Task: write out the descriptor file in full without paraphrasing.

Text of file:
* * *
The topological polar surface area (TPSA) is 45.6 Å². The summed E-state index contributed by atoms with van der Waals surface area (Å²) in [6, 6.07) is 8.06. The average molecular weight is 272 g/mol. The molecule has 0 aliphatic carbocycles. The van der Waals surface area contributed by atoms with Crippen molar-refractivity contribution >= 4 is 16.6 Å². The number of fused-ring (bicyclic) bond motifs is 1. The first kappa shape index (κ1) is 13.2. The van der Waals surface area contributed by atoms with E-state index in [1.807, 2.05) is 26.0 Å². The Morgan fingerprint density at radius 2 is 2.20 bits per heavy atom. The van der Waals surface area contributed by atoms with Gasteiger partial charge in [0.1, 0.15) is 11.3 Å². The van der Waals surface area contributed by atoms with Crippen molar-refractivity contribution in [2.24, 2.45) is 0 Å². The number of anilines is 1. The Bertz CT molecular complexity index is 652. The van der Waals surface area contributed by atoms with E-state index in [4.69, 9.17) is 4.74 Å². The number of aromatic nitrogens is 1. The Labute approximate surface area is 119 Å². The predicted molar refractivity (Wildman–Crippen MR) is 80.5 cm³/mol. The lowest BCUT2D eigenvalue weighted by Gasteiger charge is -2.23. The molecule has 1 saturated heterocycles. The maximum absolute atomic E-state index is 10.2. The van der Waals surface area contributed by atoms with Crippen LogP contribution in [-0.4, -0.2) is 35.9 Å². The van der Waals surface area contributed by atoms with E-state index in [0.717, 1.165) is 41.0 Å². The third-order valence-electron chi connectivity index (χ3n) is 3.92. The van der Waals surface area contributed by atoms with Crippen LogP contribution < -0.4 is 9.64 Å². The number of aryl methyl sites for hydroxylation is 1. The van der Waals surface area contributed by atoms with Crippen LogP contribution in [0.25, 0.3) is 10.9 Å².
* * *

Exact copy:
The topological polar surface area (TPSA) is 45.6 Å². The summed E-state index contributed by atoms with van der Waals surface area (Å²) in [6, 6.07) is 8.06. The average molecular weight is 272 g/mol. The molecule has 0 aliphatic carbocycles. The van der Waals surface area contributed by atoms with Crippen molar-refractivity contribution >= 4 is 16.6 Å². The number of fused-ring (bicyclic) bond motifs is 1. The first kappa shape index (κ1) is 13.2. The van der Waals surface area contributed by atoms with E-state index in [1.807, 2.05) is 26.0 Å². The Morgan fingerprint density at radius 2 is 2.20 bits per heavy atom. The van der Waals surface area contributed by atoms with Gasteiger partial charge in [0.1, 0.15) is 11.3 Å². The van der Waals surface area contributed by atoms with Crippen molar-refractivity contribution in [2.24, 2.45) is 0 Å². The number of anilines is 1. The Bertz CT molecular complexity index is 652. The van der Waals surface area contributed by atoms with E-state index in [4.69, 9.17) is 4.74 Å². The number of aromatic nitrogens is 1. The Labute approximate surface area is 119 Å². The predicted molar refractivity (Wildman–Crippen MR) is 80.5 cm³/mol. The lowest BCUT2D eigenvalue weighted by Gasteiger charge is -2.23. The molecule has 1 saturated heterocycles. The maximum absolute atomic E-state index is 10.2. The van der Waals surface area contributed by atoms with Crippen LogP contribution in [-0.4, -0.2) is 35.9 Å². The van der Waals surface area contributed by atoms with E-state index in [0.717, 1.165) is 41.0 Å². The third-order valence-electron chi connectivity index (χ3n) is 3.92. The van der Waals surface area contributed by atoms with Crippen LogP contribution < -0.4 is 9.64 Å². The number of aryl methyl sites for hydroxylation is 1. The van der Waals surface area contributed by atoms with Crippen LogP contribution in [0.25, 0.3) is 10.9 Å².